[OK] Highest usage of available connections: 23% (19/80)
Max amount of connections that were needed which is 19 of 80 total in this example. If you have a really high amount of connections make sure your application is not using mysql's pconnect as this usually uses up extra connections for no real benefit. pconnect stands for persistent connection. This is even more important if your memory is restricted as it will effect the overall scalability of your server.

[OK] Key buffer size / total MyISAM indexes: 65.0M/261.0M
[OK] Key buffer hit rate: 99.6% (820M cached / 3M reads)
This is the total amount of MyiSAm indexes. Basically indexes consistent of primary keys, unique and general indexes. These are used in relational databases with tables that are related to other tables. So you should always make sure that this number is higher than the total. In This example we only have a 65M buffer and there is 261M in indexes. Thankfully in this case there is extra databases that are not actually being used at all, but if you did have data like this really key_buffer_size should be probably at least 270M instead of 65M.

[OK] Query cache efficiency: 53.5% (32M cached / 60M selects)
[!!] Query cache prunes per day: 8918
Here we have the query_cache, and there is more than just query_cache_size that will effect this. But as you can clearly see here we have almost 9000 daily prunes. This suggests I need a larger query cache. Right now it's set to 64M and it would probably be okay at 128M. However query_cache_min_res_unit = 2K Depending on your data and your queries it may make sense to either raise or lower this number. If your doing a lot of really small queries with small amounts of data that are under 2K. These will not get cached. So you may want to cache these and making it 1K for example will allow this.

[OK] Sorts requiring temporary tables: 0% (3K temp sorts / 1M sorts)
For best performance sort_buffer_size should always be 256K, this may vary in extreme cases, but from my experience everything higher is slower.

[!!] Joins performed without indexes: 2199
This means you have relational tables in your database(s) that are not using indexes. It's highly suggested you leave join_buffer_size at 256K and not increase this value as it uses a lot more memory and is not as fast as adding indexes to your tables. Although if your application is poorly designed it may be more work to add these indexes. But it will be worth the effort in the long run.

[OK] Temporary tables created on disk: 13% (184K on disk / 1M total)
This depends mostly on 3 variables. The first two are in mysql and are called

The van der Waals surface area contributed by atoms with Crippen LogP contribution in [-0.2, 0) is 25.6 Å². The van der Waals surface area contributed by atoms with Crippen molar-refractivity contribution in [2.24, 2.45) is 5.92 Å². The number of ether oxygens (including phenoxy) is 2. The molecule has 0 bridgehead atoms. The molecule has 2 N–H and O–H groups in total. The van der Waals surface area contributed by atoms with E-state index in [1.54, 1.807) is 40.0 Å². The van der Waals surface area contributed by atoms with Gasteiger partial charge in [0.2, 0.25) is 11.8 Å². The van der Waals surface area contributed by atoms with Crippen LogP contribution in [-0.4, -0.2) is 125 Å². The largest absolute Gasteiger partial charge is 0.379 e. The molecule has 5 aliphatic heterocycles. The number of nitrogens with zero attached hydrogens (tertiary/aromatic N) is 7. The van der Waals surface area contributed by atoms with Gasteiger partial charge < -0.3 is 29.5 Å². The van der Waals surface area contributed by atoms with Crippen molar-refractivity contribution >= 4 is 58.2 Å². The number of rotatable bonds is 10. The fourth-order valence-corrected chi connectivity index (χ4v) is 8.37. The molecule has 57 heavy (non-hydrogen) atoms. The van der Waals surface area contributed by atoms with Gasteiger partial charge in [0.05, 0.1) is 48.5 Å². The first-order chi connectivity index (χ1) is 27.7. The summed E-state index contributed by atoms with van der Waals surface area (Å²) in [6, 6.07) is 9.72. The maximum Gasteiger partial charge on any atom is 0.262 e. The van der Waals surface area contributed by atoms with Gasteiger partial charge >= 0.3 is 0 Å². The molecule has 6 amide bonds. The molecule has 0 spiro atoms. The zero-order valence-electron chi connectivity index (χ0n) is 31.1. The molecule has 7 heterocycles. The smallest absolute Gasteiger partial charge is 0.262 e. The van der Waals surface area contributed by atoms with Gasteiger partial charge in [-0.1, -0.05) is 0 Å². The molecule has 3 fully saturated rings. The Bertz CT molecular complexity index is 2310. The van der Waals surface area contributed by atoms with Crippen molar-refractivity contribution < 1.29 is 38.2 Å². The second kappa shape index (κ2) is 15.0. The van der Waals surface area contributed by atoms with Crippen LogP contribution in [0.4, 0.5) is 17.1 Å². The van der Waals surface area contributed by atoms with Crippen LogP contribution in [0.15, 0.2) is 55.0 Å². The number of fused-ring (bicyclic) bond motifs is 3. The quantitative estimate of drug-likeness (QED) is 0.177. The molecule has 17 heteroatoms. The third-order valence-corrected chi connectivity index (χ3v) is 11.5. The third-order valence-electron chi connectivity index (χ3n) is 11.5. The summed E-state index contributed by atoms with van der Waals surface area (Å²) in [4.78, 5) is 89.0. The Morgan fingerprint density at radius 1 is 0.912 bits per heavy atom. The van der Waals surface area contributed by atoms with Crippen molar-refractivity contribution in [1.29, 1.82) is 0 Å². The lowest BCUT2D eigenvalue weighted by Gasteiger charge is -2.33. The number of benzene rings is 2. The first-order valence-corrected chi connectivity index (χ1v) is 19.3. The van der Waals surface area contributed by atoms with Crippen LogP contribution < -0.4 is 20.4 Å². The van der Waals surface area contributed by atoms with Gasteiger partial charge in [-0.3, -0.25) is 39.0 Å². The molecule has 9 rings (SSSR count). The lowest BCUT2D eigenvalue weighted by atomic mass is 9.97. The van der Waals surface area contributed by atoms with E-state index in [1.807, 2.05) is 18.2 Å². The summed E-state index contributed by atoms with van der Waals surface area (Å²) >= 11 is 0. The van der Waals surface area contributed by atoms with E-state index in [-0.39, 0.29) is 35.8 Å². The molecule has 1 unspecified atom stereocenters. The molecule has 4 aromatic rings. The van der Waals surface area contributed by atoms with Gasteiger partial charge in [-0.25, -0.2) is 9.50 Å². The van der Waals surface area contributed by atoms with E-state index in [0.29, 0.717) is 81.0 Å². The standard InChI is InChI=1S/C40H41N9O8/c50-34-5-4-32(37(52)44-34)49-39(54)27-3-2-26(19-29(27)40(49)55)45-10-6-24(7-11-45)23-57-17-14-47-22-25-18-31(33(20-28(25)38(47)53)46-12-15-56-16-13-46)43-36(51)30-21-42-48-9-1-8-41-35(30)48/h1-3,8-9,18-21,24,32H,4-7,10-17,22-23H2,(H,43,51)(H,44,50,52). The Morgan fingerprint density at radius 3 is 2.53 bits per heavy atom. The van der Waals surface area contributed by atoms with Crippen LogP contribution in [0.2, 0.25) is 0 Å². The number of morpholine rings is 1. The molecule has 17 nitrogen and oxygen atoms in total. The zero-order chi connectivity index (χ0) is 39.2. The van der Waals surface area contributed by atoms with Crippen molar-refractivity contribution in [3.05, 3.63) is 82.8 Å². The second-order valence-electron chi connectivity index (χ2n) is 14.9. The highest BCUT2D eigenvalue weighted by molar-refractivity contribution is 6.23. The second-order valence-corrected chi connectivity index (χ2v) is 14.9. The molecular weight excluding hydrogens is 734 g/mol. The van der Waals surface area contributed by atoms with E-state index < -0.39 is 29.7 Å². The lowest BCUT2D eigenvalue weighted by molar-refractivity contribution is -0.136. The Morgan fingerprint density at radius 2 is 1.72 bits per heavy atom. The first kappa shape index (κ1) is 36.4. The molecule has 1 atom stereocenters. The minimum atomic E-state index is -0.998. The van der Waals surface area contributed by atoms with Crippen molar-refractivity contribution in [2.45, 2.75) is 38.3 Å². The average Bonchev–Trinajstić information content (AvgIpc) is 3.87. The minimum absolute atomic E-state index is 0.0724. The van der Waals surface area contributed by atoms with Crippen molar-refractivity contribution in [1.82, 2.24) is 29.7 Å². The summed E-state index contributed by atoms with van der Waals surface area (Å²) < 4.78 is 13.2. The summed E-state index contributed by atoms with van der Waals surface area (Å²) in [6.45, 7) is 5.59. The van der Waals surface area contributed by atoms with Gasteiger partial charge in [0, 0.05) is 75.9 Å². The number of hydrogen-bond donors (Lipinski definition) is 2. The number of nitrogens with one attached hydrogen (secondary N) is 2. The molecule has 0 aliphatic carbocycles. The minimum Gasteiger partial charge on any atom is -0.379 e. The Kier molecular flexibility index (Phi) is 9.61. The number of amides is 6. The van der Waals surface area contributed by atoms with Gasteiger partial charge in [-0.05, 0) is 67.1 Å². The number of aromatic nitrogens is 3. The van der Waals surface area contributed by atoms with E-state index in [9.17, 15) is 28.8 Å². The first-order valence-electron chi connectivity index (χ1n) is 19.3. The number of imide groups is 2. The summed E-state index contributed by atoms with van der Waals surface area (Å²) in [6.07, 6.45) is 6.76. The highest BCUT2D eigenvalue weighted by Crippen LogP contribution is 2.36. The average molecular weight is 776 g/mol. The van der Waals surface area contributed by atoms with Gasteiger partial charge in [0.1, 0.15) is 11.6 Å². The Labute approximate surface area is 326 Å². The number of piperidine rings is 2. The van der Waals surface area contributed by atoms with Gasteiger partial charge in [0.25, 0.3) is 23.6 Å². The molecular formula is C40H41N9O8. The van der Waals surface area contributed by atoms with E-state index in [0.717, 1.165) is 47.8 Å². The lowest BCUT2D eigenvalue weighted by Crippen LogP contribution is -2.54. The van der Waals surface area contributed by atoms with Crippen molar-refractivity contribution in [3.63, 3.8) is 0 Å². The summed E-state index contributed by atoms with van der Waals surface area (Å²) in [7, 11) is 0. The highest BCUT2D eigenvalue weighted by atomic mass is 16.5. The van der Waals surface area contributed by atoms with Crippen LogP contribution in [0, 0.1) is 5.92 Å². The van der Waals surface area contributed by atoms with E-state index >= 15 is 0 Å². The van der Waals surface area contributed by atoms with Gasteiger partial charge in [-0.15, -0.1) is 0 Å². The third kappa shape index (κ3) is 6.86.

tmp_table_size
max_heap_table_size

Both of these values should be the same. 32M is usually a good starting point, and really 64M after that. However if you don't see any improvement after increasing these values you can safely ignore this check. BLOB and TEXT fields do not get cached in this cache and if you have a lot of these it skews the results of this check. No amount of memory will make any difference here.

[OK] Thread cache hit rate: 99% (19 created / 3M connections)
I have this set to 16K and have found this to work quite well. You don't want to starve mysql of threads. So setting this value high lets mysql use threads when it needs to.

[!!] Table cache hit rate: 0% (64 open / 326K opened)
This is a big debate and depending on who you ask you might get a different answer. But basically if it's possible to get this above 80% you could try to keep table_open_cache as high as you need, but if you look at this example we have 326K opened, Making table_open_cache that large is just crazy, and is not faster. It's actually faster to just make table_open_cache 64 and ignore this check.

[OK] Open file limit used: 1% (116/6K)
This goes hand in hand with the table cache above. So it's unlikely it will go any higher here 4096 is a good and standard setting to start out with.

[OK] Table locks acquired immediately: 99% (59M immediate / 59M locks)
This is locks that myisam puts on tables. If you have a really low % here you may be in need of innodb tables for certain tables.

[OK] InnoDB data size / buffer pool: 224.0K/5.0M
Finally this is the innodb index pool. It's similar to myisam's key_buffer_size it stores the indexed information for innodb tables for tables that have relationships.
 

Final Thoughts

Hopefully this gives you some better understanding of what you need to do to optimize mysql. Keep in mind it can sometimes take weeks to get a really solid configuration, and as data changes on your server it's always a good idea to run mysqltuner every so often to see if anything needs further tweaking.